liu xiaobo once warned, "if you want to enter hell, don't complain of the dark." he felt no ill—will toward his jailers. he said he'd committed no crime, but had no complaints. let's take a look at some of the other stories making the news. a congressional committee in brazil has voted not to send corruption charges against president michel temer to the supreme court. the charges will now be debated by the whole of congress, but it is increasingly unlikely that mr temer will face prosecution. meanwhile, the former president, luiz inacio lula da silva, has challenged his corruption conviction by announcing he intends to seek re—election. a russian military court has jailed five members of a chechen gang for the killing of opposition leader boris nemstov in 2015.
ringleader zaur dadayev, who carried out the shooting, was handed a 20—year sentence, while his four accomplices were jailed for between 11 and 19 years. the uk government says it has taken a major step in withdrawing the country from the european union. it's published legislation to convert thousands of european laws and regulations into british law to help ensure a smooth transition once separation occurs. the repeal bill will convert 45 years of european legislation into british law. an american doctor has told the high court here in london that a trial therapy in america could give a chance of meaningful improvement to the condition of the terminally ill baby charlie gard. charlie's parents were in court on thursday for the latest stage of their legal battle to keep him alive. the judge says he will only change his ruling, allowing great 0rmond street hospital to withdraw life support, if new evidence is compelling. 0ur medical correspondent fergus walsh reports. save charlie gard, save charlie gard. they call themselves charlie's army,
some of the half a million people who signed the petition calling for him to be allowed abroad for experimental treatment. chris gard and connie yates reject evidence from charlie's doctors that their son has irreversible brain damage. we love him more than life itself. if he is still fighting, then we are still fighting. charlie is terminally ill, can't move or breathe unaided. four courts have already ruled he should be allowed to die. the key evidence today came via video link from the american doctor offering to treat charlie. he said he now had a better understanding of the benefits of nucleoside therapy. of nine patients treated so far, none of whom has the same genetic mutation as charlie, five now spent less time each day
on a ventilator, and one of them could breathe completely unaided. he said this led him to conclude there was at least a 10% chance of meaningful improvement for charlie. and this is nucleoside therapy. it's a powder added to food, which aims to boost energy production in cells. six—year—old art estopinan has a muscle—wasting condition and is one of those treated with it in the us. we were able to give him the medications, and little by little he started to get stronger. they gave us hope. i didn't care if he was the first human to try these medications, because they only told us he was going to die. but great 0rmond street says charlie's catastrophic brain damage makes the treatment futile. they say:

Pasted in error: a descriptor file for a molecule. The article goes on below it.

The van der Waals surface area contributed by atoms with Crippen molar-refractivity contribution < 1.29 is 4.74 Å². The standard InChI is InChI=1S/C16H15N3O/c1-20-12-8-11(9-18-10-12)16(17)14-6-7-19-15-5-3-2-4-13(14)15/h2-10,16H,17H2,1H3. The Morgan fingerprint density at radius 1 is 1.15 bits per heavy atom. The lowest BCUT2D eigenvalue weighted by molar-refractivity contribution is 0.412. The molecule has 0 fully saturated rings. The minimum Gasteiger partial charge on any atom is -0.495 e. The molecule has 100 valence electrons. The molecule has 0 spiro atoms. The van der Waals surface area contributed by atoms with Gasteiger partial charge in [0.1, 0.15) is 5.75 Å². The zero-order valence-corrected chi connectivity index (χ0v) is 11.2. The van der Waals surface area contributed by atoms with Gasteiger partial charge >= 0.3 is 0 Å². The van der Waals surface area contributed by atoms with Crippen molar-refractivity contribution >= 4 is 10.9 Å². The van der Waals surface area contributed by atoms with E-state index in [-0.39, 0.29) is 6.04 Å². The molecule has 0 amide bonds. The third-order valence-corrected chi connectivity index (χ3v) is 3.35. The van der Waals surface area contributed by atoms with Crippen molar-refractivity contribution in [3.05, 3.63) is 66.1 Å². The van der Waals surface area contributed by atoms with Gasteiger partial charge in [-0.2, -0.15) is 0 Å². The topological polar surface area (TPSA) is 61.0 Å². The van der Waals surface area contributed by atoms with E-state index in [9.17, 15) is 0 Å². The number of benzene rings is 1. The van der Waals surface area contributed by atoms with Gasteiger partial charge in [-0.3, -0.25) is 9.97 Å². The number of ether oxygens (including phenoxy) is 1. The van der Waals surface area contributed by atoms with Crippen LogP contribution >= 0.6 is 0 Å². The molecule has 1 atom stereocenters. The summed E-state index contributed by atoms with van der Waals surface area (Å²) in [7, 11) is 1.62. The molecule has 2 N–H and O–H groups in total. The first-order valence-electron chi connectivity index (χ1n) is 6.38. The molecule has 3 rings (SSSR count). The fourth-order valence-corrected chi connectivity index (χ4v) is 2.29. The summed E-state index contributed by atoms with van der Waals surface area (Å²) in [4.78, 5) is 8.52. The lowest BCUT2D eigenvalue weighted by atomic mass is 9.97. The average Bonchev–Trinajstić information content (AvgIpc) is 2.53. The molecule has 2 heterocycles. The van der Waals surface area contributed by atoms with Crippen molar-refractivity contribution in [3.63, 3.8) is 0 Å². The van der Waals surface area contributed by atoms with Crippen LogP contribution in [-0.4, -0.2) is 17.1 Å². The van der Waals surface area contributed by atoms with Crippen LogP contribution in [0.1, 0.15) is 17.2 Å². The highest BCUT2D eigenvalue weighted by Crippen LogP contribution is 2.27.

the final decision of the court is aimed to be at charlie's best interest, and that would be a balance of the many risks and benefits. it's not black—and—white, but it's going to be a summation of all the possible benefits and all the possible risks, and what that could do for charlie, not what it does for anybody else. in court, connie yates insisted charlie is not suffering or in pain, and both parents briefly walked out of the hearing after the judge said they had agreed their son currently had no quality of life. so this desperately sick boy remains in intensive care, kept alive on a ventilator, as arguments over what is in his best interests continue. fergus walsh, bbc news.
a group of 11 people have been shot at a children's party in the mexican city of tizayuca by a group of masked men. police said they had found three children alive at the scene. the party had been taking place in a tent set up by the host outside a family home in a residential area. mexico has recently seen a new spike in violence linked to disputes between drug cartels. stay with us on bbc news. still to come, the bag that brought moon dust back to earth. a unique piece of space history goes up for auction in new york. the flamboyant italian fashion designer gianni versace has been shot dead in florida. the multimillionaire was gunned down in his home in the exclusive south beach district of miami. emergency services in central europe have stepped up efforts to contain the worst floods this century. nearly 100 people have been killed. broadway is traditionally called the great white way by americans
but tonight it is completely blacked out. it's a timely reminder of all americans about the problems the energy crisis has brought them. 200 years ago today a huge parisian crowd stormed the bastille prison, the first act of the revolution which was to topple the french monarchy. today hundreds of thousands thronged the champs—elysees for the traditional military parade. finally, fairy penguins have been staggering ashore and collapsing after gorging themselves on a huge shoal of their favourite food, pilchards. some had eaten so much they could barely stand. this is bbc news. the latest headlines: president trump has publicly hinted that american policy could shift yet again on the paris climate accord, despite last month's decision to withdraw. china's best—known political prisoner, the nobel peace prize
winner liu xiaobo, has died of cancer after eight years in jail. it has been called the world's most deadly migration route. the sea crossing from libya to europe has claimed more than 2,000 lives so far this year. an italian delegation has been in libya in an attempt to stop people smugglers sending thousands of migrants across the mediterranean to italy. italian coastguards have taken to burning the smugglers boats to stem the flow despite criticism that it makes the migrants more vulnerable in less seaworthy dinghies. 0ur europe editor katya adler reports. italy is keen to crack down on the people smugglers, but charities working on the front line accuse the eu of cutting back on rescue missions, in an attempt, they say, to put other migrants off trying to come to europe. this footage was filmed by the bbc off the libyan coast. throughout the day the italian coastguard has been moving around,